• Concerns about police not physically distancing
    A prominent complaint was that police did not physically distance themselves from the public, by standing too close or not wearing masks. Individuals expressed dismay, unease, and strong upset at police not maintaining physical distancing from each other and the public. Concern with the health risk of policing escalated when police confronted individuals in circumstances regarded as unnecessary, thereby increasing the risk of accompanying exposure through unnecessary physical proximity.

  • Concerns relating to policing and legal uncertainty
    Unsurprisingly, many complainants perceived Covid-19 policing to be unfair because of the uncertainty of the applicable rules at a particular time and place – whether because of the absence of signs about park closures, or inconsistent messaging between state governments and police officers. Some complainants believed police had applied the law incorrectly, others shared their expectation that police know and be able to advise on the legality of various activities under Covid-19 restrictions. It is significant that 61.4% of complaints believed that the police intervention had been unreasonable. This raises the likely possibility that a proportion of police move on directions, searches and fines may be unlawful.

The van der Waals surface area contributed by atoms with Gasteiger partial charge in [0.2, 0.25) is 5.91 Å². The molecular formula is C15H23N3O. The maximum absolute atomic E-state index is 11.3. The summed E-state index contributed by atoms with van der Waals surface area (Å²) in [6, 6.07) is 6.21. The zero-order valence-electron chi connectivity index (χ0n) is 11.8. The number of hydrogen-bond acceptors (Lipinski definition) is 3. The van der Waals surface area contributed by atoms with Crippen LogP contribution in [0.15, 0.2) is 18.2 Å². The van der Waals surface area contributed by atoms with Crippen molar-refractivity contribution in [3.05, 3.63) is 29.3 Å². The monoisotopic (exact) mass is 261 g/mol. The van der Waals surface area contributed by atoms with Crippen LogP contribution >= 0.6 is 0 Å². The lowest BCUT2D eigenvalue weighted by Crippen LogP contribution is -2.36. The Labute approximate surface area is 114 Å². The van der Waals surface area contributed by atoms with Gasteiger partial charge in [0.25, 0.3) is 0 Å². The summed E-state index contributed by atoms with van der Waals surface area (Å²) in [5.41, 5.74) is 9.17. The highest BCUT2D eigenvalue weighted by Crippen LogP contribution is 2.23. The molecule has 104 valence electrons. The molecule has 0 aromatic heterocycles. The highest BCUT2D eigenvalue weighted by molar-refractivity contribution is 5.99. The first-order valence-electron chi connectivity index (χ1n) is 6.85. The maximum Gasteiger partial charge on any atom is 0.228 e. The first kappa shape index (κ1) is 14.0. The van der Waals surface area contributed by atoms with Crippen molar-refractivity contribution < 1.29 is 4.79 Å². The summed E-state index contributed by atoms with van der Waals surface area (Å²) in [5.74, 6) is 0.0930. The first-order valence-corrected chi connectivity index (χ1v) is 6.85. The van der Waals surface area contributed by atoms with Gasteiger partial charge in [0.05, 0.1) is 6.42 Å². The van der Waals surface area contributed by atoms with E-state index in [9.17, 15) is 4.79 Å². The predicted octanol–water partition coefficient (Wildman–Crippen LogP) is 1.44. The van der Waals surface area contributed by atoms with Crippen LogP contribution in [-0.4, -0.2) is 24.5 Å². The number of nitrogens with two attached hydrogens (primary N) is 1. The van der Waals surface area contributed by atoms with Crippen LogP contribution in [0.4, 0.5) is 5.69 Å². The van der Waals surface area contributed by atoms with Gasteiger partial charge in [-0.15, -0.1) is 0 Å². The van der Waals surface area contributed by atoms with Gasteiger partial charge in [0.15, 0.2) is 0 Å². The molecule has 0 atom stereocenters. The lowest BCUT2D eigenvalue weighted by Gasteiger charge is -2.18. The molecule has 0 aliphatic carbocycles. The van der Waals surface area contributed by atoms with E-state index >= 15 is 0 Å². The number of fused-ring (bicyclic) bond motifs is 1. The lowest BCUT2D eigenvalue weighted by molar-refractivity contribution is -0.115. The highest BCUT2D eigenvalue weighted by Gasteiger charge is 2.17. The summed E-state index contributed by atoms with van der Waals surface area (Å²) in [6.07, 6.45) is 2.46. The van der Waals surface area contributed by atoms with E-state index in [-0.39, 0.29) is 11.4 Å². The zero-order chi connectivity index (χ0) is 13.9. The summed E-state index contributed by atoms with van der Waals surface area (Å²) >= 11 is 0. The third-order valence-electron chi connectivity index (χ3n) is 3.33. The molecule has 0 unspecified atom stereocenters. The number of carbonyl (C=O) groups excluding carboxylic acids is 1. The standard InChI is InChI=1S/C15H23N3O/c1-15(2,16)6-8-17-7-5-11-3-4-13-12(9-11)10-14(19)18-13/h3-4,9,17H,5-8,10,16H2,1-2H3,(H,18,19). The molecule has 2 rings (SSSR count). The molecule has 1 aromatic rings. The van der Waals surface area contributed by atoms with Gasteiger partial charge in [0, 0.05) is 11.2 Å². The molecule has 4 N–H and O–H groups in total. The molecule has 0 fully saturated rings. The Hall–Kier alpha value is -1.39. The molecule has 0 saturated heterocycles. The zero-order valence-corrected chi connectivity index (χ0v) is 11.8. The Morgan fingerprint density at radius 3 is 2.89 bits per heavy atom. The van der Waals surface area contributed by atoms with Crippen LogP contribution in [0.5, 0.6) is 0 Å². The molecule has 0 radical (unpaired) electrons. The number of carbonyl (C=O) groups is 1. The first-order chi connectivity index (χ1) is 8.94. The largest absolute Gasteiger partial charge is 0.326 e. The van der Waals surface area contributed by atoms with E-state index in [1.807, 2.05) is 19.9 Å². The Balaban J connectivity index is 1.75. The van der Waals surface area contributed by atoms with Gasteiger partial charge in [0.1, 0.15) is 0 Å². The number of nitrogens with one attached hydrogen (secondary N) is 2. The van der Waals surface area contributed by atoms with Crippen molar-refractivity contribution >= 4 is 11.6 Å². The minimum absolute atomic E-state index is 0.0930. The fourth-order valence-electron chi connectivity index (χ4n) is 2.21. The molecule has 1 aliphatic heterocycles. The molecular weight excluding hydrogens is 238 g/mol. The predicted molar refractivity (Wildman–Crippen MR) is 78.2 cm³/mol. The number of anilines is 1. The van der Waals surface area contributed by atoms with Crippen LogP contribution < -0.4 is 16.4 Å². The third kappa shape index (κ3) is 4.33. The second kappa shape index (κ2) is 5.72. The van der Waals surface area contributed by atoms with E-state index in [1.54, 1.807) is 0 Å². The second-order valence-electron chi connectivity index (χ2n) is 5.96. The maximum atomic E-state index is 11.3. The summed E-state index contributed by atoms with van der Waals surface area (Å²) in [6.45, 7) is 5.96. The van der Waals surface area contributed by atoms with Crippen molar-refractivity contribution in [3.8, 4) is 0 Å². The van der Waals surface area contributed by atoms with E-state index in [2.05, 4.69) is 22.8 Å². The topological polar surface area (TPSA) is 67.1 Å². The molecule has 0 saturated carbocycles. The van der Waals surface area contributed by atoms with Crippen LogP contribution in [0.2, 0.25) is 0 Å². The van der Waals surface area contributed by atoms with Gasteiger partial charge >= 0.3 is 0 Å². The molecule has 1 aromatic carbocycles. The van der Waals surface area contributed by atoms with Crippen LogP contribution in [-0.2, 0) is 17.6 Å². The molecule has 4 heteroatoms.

• Complaints about the policing of protest
    There were numerically few reports concerning the Covid-19 policing of protest, but these reports were significant in illustrating a continuity with controversy over police crowd control techniques, as well as the particular ramifications of policing protests in the pandemic. Complainants were concerned about police breach of social distancing requirements and also contested the legitimacy of police restrictions on socially distant assemblies such as car cavalcades.